On problems concerning the teaching of literature


  • Rosa W. Konder




English Language, English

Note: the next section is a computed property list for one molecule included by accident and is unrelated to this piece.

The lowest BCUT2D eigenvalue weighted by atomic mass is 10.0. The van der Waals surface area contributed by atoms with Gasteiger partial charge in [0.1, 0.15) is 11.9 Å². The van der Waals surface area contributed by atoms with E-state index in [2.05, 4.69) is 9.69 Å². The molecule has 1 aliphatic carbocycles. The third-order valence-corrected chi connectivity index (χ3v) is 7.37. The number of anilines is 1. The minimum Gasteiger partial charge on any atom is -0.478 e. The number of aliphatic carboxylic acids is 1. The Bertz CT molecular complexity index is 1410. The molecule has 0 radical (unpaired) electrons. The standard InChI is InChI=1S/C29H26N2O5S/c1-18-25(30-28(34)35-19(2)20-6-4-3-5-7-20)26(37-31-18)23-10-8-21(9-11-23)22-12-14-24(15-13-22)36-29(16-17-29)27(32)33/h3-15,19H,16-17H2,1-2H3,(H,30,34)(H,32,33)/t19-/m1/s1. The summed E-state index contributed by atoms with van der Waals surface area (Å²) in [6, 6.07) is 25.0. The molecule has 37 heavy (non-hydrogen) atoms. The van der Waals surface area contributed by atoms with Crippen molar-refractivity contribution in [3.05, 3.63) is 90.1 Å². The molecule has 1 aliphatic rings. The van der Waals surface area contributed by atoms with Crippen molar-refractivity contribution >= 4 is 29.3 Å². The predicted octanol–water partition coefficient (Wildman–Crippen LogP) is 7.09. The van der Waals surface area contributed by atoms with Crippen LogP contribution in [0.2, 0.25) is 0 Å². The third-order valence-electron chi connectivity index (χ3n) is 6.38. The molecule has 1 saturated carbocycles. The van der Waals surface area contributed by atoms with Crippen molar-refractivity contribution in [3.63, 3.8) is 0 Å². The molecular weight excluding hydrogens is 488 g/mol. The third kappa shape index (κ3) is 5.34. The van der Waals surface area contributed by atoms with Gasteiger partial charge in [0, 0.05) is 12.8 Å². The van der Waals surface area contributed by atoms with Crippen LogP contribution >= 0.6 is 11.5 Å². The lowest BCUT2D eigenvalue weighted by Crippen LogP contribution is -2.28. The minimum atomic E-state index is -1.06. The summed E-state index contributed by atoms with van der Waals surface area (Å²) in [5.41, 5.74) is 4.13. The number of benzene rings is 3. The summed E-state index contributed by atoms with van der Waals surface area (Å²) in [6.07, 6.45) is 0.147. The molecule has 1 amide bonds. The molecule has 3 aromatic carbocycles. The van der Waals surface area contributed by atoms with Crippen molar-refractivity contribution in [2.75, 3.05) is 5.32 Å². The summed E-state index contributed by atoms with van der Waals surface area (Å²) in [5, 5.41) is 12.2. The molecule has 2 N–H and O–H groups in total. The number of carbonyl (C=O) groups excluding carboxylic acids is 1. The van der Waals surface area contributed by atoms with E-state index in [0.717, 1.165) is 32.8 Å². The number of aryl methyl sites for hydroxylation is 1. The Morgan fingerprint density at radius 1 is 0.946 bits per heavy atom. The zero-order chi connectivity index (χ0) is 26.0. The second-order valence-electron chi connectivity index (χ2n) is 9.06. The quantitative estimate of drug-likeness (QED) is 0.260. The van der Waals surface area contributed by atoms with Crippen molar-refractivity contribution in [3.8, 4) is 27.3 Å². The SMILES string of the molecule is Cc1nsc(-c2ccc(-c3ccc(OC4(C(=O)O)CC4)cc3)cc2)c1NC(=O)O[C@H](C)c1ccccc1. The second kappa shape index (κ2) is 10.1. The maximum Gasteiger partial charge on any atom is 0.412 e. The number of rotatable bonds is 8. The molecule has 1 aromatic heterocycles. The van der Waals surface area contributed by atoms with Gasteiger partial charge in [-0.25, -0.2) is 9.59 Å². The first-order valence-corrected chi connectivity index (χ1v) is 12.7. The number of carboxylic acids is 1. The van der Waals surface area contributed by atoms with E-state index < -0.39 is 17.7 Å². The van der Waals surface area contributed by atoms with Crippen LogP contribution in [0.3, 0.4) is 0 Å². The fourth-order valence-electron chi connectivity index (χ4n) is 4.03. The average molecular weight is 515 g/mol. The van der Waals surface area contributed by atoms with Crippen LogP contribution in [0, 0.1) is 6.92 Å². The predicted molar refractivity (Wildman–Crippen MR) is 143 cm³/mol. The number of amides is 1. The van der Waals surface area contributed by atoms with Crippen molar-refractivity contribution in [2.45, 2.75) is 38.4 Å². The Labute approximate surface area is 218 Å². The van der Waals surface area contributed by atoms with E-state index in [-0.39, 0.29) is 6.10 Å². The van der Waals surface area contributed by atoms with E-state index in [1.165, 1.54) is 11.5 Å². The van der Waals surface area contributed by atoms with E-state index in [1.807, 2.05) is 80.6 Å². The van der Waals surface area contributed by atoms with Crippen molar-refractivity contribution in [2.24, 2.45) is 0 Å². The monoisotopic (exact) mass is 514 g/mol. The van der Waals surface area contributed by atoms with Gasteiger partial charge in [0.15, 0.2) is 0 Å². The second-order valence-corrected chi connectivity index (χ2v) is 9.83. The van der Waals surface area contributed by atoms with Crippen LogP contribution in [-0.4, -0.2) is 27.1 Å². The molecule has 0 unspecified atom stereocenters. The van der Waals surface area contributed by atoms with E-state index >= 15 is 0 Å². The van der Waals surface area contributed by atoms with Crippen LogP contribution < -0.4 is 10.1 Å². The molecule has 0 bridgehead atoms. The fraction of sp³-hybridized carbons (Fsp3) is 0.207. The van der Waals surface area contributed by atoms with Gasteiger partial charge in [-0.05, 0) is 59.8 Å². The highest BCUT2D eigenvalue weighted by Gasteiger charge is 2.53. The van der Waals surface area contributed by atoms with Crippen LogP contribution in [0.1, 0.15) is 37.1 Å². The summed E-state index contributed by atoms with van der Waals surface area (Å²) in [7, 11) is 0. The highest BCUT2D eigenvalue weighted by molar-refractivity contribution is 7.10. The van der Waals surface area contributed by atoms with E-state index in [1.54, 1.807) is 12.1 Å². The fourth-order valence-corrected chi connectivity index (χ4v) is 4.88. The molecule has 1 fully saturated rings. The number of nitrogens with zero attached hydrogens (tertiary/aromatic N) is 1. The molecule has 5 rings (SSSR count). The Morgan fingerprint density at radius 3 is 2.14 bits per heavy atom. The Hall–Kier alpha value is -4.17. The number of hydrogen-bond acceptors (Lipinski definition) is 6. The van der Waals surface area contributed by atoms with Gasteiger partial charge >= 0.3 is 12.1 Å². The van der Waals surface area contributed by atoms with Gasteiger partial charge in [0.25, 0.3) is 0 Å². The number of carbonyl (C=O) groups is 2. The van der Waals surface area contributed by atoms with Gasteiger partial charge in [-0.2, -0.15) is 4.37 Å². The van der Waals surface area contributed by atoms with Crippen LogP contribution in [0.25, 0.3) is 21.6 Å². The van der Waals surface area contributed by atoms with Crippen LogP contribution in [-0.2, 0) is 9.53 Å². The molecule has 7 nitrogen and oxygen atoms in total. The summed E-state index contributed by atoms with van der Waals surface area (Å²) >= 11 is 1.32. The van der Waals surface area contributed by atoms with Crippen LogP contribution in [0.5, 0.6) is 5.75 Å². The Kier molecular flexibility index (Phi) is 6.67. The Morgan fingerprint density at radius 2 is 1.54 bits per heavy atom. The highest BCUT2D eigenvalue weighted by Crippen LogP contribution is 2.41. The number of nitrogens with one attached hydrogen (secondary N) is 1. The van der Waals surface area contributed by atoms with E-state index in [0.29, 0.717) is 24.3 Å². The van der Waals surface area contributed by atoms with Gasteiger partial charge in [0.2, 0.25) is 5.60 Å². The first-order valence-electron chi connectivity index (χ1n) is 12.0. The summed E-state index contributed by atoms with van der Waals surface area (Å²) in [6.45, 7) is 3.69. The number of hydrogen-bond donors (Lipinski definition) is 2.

When asked by the editor of this periodical to contribute an article to this issue, on the place of English literature in the syllabus of the UFSC letters course, I felt reluctant to do it because I did.not belong to the area. Then I realised that what he wanted was exactly this: the views of an outsider. A non-specialist may sometimes see more clearly what deficiencies exist in a discipline in which he is not involved. Although I do not at all claim to know what is right and what is wrong in the teaching of English literature in our letters course, I will raise two sets of related questions to be discussed. In the first set the questions are concerned with the courses which are now being given. In the second, some theoretical and methodological issues will be discussed. It is assumed that when teachers get together to device programmes for a course they will first of all discuss the students' needs both in terms of what knowledge of the subject in question they must acquire so as to become competent professionals and also in terms of the policy to be followed for the goal considered adequate to their needs to be attained. In the specific case of the teaching of English literature, and taking for granted that learning literature is important for a number of reasons, these questions seem relevant.